Making Missions a Lifestyle

September 25, 2015


You know the feeling.  You’ve just wrapped up an incredible week of short-term mission work overseas and now you’re packing to head home.  After spending your entire time serving others and sharing the Gospel, you’re thinking to yourself, “How can I keep this going?”

Truthfully, there’s nothing short-term about missions.  Your trip may have only lasted a week or two but missions is a lifestyle, whether you’re doing it in Bahir Dar, Ethiopia or Albany, New York.  Mission trips are meant to inspire a new outlook on life that sees opportunities to serve all over the place.  So how do you take a week-long adventure and make it a lifelong endeavor?

1. Be intentional.
Mission trips are like spiritual training wheels.  They remove distractions so you can focus solely on your calling as a Christian.  You get to wake up every morning and pray with fellow believers, serve the needs of people in another part of the world, and openly share the Gospel with those who have likely never heard it.  But those same practices can and should continue when you arrive home.

When you get back into your normal routine, maintain that same intentionality.  Find out where you can serve the poor in your own city.  Look for ways to build relationships with nonbelievers.  This might involve spending more time at your local coffee house or engaging your co-workers in more intentional conversations about faith.  Keep your eyes open to use the same skills you learned on your mission trip in your everyday life.

2. Get on your knees.

If you really want to make an impact in the world around you, start with the simple but powerful prayer, “Lord, let my heart break for the things that break yours.”  Pray for open eyes and a humble heart.  Ask God for opportunities to make a difference in the lives around you.  Pray for these things often.  You’ll be amazed by what God does next.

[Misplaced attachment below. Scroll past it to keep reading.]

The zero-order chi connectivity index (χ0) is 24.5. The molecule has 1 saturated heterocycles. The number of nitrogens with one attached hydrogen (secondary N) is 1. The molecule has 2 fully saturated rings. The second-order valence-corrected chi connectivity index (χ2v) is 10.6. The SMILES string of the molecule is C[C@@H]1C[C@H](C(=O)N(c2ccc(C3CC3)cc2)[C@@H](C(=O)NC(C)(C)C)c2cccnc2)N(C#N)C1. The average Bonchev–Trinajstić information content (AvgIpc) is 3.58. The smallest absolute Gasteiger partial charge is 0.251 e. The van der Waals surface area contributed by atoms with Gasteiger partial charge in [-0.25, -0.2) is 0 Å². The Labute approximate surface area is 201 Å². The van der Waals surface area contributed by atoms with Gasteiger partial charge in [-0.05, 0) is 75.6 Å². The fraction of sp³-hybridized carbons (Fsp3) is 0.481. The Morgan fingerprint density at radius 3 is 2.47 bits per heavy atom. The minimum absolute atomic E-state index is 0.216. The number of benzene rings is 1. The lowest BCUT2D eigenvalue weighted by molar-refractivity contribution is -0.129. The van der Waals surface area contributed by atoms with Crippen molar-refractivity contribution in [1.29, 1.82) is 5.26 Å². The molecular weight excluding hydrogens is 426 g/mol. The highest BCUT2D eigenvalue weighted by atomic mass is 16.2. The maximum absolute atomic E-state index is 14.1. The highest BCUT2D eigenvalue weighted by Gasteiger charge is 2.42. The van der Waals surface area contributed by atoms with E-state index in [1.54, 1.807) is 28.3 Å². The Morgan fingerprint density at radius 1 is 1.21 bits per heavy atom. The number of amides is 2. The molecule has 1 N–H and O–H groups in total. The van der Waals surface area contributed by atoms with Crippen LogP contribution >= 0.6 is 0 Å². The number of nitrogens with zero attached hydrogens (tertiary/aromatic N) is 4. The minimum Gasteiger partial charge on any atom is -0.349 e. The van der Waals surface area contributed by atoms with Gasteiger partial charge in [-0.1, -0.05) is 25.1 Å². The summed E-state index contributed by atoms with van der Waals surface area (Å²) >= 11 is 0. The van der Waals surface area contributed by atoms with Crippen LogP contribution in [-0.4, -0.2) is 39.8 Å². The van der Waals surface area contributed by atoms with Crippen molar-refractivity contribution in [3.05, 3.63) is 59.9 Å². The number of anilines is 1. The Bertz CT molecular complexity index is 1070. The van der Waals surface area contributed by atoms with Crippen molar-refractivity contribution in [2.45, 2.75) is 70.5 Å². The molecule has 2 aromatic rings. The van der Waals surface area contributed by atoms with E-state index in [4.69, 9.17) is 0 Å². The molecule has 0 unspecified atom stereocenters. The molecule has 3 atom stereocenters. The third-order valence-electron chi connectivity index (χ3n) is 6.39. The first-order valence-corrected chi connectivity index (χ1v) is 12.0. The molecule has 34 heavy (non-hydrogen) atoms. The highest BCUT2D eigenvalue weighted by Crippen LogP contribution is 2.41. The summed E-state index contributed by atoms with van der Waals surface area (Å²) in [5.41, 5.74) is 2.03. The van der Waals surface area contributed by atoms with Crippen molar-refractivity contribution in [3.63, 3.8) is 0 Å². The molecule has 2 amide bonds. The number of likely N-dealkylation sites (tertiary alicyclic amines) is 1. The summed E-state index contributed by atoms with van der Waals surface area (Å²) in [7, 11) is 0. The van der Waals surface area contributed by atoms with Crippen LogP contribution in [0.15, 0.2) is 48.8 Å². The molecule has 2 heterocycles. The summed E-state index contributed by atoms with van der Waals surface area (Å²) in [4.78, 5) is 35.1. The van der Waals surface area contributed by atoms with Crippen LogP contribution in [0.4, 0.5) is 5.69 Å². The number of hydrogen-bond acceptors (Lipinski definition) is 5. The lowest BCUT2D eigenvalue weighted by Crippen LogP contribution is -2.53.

3. Kiss your comfort zone goodbye.

As western Christians, we have the tendency to live in a spiritual bubble that isolates us from the physical and spiritual condition of others around us. Unfortunately, you can’t  fully embrace God’s mission for your life from this bubble.  Like you did on your mission trip, you have to break out of your comfort zone over and over again.  As you make it a common practice, you’ll find a new kind of adventure waiting in your own backyard.  You’ll likely sacrifice some things in your life but it’s well worth it.

4. Desegregate your life.
We often segregate our lives into two buckets: the sacred and the secular.  We view some areas of our lives as set aside for Christ and others as irrelevant to him.  In reality, he is the Lord of your entire life.  He has given you talents, vocational skills, and passions that can be used to impact others.  Look at your job, your family, and your finances as opportunities to affect change.  You may choose to donate your time for others who need your help.  You might dedicate part of your monthly income to organizations that are serving the marginalized in our world.  Ask God for guidance and clarity as you leverage all of it for him.

While mission trips often feel divorced from reality, the distractions of everyday life can actually be opportunities to continue what you started overseas.  At the end of the day, it could be your life that is ultimately transformed.  It just comes down to whether or not you’ll take advantage of the opportunity and make a difference.



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